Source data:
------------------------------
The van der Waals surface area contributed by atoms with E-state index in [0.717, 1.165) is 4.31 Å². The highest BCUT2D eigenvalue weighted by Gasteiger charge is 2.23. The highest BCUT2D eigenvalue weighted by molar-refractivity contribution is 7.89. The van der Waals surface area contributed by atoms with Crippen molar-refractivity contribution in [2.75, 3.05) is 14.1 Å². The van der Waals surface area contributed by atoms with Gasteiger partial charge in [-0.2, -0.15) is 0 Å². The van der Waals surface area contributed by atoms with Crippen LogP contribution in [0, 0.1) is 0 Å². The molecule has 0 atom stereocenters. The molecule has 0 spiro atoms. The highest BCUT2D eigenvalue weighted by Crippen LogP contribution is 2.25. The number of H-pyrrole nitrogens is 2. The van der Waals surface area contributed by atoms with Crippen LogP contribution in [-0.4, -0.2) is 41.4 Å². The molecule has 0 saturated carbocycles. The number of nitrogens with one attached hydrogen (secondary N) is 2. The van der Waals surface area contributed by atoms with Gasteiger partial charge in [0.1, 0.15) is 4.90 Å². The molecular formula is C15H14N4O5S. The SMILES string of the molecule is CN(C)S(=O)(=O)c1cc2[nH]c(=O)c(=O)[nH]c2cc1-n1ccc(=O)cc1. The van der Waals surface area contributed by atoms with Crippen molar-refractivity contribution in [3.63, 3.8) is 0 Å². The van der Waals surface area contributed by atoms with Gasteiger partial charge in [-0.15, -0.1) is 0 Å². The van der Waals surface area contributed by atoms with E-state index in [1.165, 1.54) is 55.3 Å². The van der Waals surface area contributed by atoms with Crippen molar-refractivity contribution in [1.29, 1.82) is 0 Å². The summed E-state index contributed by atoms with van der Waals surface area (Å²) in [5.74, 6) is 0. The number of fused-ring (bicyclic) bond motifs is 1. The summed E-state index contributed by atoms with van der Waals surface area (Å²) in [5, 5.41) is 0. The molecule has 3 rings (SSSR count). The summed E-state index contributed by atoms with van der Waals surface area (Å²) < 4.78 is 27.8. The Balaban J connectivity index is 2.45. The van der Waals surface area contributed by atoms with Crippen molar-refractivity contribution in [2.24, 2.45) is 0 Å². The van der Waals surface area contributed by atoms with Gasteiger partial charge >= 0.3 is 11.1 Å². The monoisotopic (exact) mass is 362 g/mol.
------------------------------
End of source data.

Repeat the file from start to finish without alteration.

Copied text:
The van der Waals surface area contributed by atoms with E-state index in [0.717, 1.165) is 4.31 Å². The highest BCUT2D eigenvalue weighted by Gasteiger charge is 2.23. The highest BCUT2D eigenvalue weighted by molar-refractivity contribution is 7.89. The van der Waals surface area contributed by atoms with Crippen molar-refractivity contribution in [2.75, 3.05) is 14.1 Å². The van der Waals surface area contributed by atoms with Gasteiger partial charge in [-0.2, -0.15) is 0 Å². The van der Waals surface area contributed by atoms with Crippen LogP contribution in [0, 0.1) is 0 Å². The molecule has 0 atom stereocenters. The molecule has 0 spiro atoms. The highest BCUT2D eigenvalue weighted by Crippen LogP contribution is 2.25. The number of H-pyrrole nitrogens is 2. The van der Waals surface area contributed by atoms with Crippen LogP contribution in [-0.4, -0.2) is 41.4 Å². The molecule has 0 saturated carbocycles. The number of nitrogens with one attached hydrogen (secondary N) is 2. The van der Waals surface area contributed by atoms with Gasteiger partial charge in [0.1, 0.15) is 4.90 Å². The molecular formula is C15H14N4O5S. The SMILES string of the molecule is CN(C)S(=O)(=O)c1cc2[nH]c(=O)c(=O)[nH]c2cc1-n1ccc(=O)cc1. The van der Waals surface area contributed by atoms with Crippen molar-refractivity contribution in [3.63, 3.8) is 0 Å². The van der Waals surface area contributed by atoms with Gasteiger partial charge in [-0.15, -0.1) is 0 Å². The van der Waals surface area contributed by atoms with E-state index in [1.165, 1.54) is 55.3 Å². The van der Waals surface area contributed by atoms with Crippen molar-refractivity contribution in [1.29, 1.82) is 0 Å². The summed E-state index contributed by atoms with van der Waals surface area (Å²) in [5.74, 6) is 0. The number of fused-ring (bicyclic) bond motifs is 1. The summed E-state index contributed by atoms with van der Waals surface area (Å²) in [5, 5.41) is 0. The molecule has 3 rings (SSSR count). The summed E-state index contributed by atoms with van der Waals surface area (Å²) < 4.78 is 27.8. The Balaban J connectivity index is 2.45. The van der Waals surface area contributed by atoms with Crippen molar-refractivity contribution in [2.24, 2.45) is 0 Å². The van der Waals surface area contributed by atoms with Gasteiger partial charge >= 0.3 is 11.1 Å². The monoisotopic (exact) mass is 362 g/mol.